EU pressured to remove beef from Mercosur trade talks

Farming groups are piling pressure on the European Union to remove beef from its negotiations with a South American trading bloc, Mercosur.

British farmers could be impacted by such a deal, even if the UK exits the EU (see more below).

An offer from the EU to Mercosur to allow in 78,000t of hormone-free beef was made in Spring 2016, but later removed.

But the EU is now planning to put beef (and ethanol) back on the negotiating table in the coming weeks.

Meat Industry Ireland called on the Irish government to block such a move, raising concerns about a double whammy from potentially losing free access to its biggest market, the UK, after Brexit.

See also: Three Brexit scenarios could be positive for UK milk prices

European farming union Copa-Cogeca warned that including beef in a Mercosur deal could “threaten quality EU beef supplies, growth and jobs in rural areas”.

Whether a trade deal goes ahead – and therefore whether UK producers are affected – is a “huge if” though, said David Swales, head of strategic insight and AHDB.

The beef sector is hugely sensitive for the EU and came close to sinking the EU-Canada trade deal, he added. Personally, he said he would be surprised if the EU didn’t continue to protect the sector.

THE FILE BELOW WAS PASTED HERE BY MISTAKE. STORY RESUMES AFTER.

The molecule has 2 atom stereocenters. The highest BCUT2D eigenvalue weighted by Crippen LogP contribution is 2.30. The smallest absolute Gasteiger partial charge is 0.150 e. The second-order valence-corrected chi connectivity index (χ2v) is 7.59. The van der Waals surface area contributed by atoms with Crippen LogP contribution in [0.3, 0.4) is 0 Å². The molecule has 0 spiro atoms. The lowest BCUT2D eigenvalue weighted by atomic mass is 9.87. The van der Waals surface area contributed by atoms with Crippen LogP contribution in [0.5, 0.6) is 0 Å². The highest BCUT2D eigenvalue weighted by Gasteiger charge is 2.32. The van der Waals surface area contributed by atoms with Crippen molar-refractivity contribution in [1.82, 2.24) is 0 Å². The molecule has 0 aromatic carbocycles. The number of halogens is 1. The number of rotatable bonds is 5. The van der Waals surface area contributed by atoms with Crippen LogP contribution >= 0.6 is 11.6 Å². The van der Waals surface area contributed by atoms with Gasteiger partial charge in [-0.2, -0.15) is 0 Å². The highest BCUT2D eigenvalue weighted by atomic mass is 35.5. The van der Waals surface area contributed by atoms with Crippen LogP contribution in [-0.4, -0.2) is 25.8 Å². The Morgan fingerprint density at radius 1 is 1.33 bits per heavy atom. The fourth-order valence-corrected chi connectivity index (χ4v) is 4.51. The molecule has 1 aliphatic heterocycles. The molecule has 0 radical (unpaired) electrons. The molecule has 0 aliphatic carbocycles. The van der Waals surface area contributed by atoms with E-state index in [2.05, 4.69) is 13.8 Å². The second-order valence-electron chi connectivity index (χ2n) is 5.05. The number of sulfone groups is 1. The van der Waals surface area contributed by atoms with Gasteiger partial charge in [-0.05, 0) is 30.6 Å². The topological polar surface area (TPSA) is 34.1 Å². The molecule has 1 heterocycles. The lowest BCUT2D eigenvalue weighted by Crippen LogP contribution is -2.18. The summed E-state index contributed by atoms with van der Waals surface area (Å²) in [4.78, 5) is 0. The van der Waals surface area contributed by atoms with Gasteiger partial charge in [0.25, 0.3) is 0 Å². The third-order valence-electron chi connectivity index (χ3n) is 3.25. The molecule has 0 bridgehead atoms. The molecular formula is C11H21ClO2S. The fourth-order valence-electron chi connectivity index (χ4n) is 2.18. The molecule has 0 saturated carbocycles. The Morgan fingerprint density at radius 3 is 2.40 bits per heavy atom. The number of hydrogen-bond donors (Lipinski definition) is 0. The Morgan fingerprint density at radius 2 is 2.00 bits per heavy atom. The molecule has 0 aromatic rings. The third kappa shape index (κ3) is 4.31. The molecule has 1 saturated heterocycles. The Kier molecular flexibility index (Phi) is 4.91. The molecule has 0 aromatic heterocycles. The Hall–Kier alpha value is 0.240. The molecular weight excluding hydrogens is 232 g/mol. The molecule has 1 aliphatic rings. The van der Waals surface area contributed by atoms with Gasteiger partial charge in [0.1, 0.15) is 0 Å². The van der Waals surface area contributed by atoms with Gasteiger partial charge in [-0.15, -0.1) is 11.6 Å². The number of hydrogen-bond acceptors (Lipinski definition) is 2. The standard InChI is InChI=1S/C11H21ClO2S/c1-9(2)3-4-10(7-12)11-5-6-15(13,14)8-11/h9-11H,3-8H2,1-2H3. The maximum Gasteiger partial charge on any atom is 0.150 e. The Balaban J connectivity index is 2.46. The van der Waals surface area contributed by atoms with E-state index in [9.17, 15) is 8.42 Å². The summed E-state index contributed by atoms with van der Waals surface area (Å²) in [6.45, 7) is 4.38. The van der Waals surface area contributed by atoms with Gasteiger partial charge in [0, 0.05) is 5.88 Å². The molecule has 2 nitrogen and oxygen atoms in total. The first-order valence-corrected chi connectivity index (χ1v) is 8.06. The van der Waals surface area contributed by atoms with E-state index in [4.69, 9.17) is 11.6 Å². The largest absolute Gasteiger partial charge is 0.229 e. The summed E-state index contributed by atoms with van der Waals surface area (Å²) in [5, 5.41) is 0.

How could it impact UK producers?

The UK is a net importer of beef, with more than 90% of the product coming from other EU countries.

About the same proportion of UK exports go to the EU, but a significant volume of this is cow beef, which is processed on the continent before being imported back to the UK, said Mr Swales.

The Latin American countries have significantly lower cost of production than the UK and EU, so there could be scope to increase imports to the UK.

Such beef doesn’t tend to be seen on UK retail shelves as British supermarkets are currently largely committed to UK and Irish beef – but it could become more commonplace in the food service sector, he said.

Outside the EU, the UK could still be affected indirectly. Ireland, a big beef producer and the UK’s main import source for beef, could see its exports to the continent disrupted by a Mercosur trade deal.

This could lead it to target the UK market even more.

But whether and how UK producers and the EU market is disrupted if a deal goes ahead will also depend largely on what volumes of tariff-free beef are allowed in and whether these are low-cost carcasses or high-value cuts, said Mr Swales.